Licensed IP In Mobile Gaming: A Discovery Shortcut Or A Production Nightmare?

Marina Sapunova
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In 2007, I was leading the production of Herod’s Lost Tomb game; a PC hidden object game based on the documentary IP belonging to National Geographic. It was quite a challenging but eye-opening development that eventually led to a top-10 product and a handful of useful insights.

The gaming industry today is witnessing a mad rush into brands in search of gold. A recent report from Newzoo titled One in Four Americans Plays Games Based On Known IP, inspired me to look at the current mobile games market where the popularity of major IPs is being leveraged by many publishers to generate a shortcut to discovery and drive faster revenues.

So is IP licensing the remedy for challenging and highly expensive user acquisition?
According to Newzoo, 88 million US gamers, or 27% of the total US population in 2015, play IP branded games. But is it really the brand itself that helps them discover the game; and what’s more important, maintaining player engagement and the spending of money in it?

To answer the above, let’s try and see what brands are all about and where the challenges lie.


As a game developer, you need to know that your game will first capture the audience that loves the brand, not your game. It’s your hard work, talent, and a deep understanding of this audience that is required to make them love your game and thus enhance the love for the brand as well. The stakes are very high when you’re using other people’s IP, especially if it’s a well-known and beloved brand.


Make sure you understand which audience the IP is targeting. It influences everything from game genre and mechanics to app economy and sounds effects. Know the answers to the main questions: what’s the size of the target user group; what’s their spending capability; pay rate, ARPU? This knowledge should be fundamental for your game and should lead development and marketing from end to end. For example, when KABAM decided to create a game based on the movie Fast and Furious, the user research showed that they should not target racing cars fans but rather movie fans who want to experience car racing.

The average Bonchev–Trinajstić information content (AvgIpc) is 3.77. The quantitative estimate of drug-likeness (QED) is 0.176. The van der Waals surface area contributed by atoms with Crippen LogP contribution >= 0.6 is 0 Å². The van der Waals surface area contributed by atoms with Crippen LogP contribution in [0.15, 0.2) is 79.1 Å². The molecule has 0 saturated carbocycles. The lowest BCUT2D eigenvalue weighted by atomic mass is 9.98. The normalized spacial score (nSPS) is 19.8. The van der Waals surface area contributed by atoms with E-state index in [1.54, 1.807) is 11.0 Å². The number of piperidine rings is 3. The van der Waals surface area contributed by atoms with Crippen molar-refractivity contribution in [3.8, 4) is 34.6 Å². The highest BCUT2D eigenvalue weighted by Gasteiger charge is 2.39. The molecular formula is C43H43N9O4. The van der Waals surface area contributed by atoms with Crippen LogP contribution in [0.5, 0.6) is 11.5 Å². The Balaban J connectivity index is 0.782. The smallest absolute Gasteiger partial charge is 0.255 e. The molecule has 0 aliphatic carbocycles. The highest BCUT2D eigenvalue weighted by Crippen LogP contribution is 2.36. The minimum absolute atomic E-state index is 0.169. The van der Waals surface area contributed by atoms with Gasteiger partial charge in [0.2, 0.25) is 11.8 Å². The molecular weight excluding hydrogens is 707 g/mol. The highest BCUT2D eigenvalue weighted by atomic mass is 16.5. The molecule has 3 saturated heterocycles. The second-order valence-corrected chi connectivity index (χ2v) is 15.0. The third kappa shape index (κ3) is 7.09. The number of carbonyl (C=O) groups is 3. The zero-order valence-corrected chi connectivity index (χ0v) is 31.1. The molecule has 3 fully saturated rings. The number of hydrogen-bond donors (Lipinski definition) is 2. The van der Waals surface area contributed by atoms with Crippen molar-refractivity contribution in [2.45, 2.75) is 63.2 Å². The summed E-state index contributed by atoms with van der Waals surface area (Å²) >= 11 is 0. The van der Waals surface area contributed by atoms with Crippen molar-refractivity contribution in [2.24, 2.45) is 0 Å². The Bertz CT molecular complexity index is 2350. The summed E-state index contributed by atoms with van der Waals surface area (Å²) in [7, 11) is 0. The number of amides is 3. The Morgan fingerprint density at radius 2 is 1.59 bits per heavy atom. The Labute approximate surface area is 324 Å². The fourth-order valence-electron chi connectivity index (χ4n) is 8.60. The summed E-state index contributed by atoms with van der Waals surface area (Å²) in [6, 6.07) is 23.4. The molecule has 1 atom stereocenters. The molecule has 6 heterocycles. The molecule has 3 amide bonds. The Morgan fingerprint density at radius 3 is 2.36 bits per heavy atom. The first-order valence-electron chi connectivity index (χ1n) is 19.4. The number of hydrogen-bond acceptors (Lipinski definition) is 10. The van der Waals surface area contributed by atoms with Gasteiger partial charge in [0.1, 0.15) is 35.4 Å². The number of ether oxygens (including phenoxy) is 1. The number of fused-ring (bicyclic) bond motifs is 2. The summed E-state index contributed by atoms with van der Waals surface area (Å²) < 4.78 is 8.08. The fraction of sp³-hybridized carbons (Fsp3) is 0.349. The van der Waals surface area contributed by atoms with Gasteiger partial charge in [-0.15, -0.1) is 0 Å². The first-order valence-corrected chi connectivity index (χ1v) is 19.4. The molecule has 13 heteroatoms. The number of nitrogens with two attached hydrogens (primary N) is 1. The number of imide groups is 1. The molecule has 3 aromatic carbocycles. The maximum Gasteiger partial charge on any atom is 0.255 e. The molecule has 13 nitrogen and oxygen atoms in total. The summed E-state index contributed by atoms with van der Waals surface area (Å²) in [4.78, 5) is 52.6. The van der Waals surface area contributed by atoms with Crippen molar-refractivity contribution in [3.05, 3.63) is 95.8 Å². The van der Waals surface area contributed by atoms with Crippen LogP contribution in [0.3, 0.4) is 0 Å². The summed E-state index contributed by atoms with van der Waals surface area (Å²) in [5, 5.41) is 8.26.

An IP license is not easy to attain (even though we’re not going into business and legal issues, focusing on production and marketing mostly). During the whole production cycle, the IP holder will most likely monitor and assure the quality of the product. It’s a great success if you can work under conditions where the licensor is your co-development partner. A good example is EA’s The Simpson’s: Tapped Out where Gracie actually took part in the development, having their real writers help create the scenarios and narrative for the game.


Unlike with your own IP, be prepared for on-going and non-stop pitching, feedback, approvals etc. It touches every asset from design, to game mechanics, in-game graphical elements and the smallest animations. This is something that needs to be foreseen, reflected in the development schedule and milestones, and carefully weighed against the production cost. It’s especially important given the current insane “go-to-market-fast” approach. But with branded IP you need to do it right from the first attempt, otherwise you’re wasting your money.


Licensed IP does offer a key benefit on the player acquisition side as the brand awareness and popularity of the IP will bring much more organic traffic and better ASO results, helping to foster the discovery. But at the end of the day, it’s the game experience that makes the product (with licensed IP or original) either a success or failure. Working closely with the licensor on every game aspect is highly important in ensuring a better game, even if it does lengthen your dev cycle. After all, you’re building the game as a service, with years (hopefully) of life. Having a brand upfront will help you at launch, but you need to put all the effort required into original IP to show lasting power and turn the brand fans into your true game fans.

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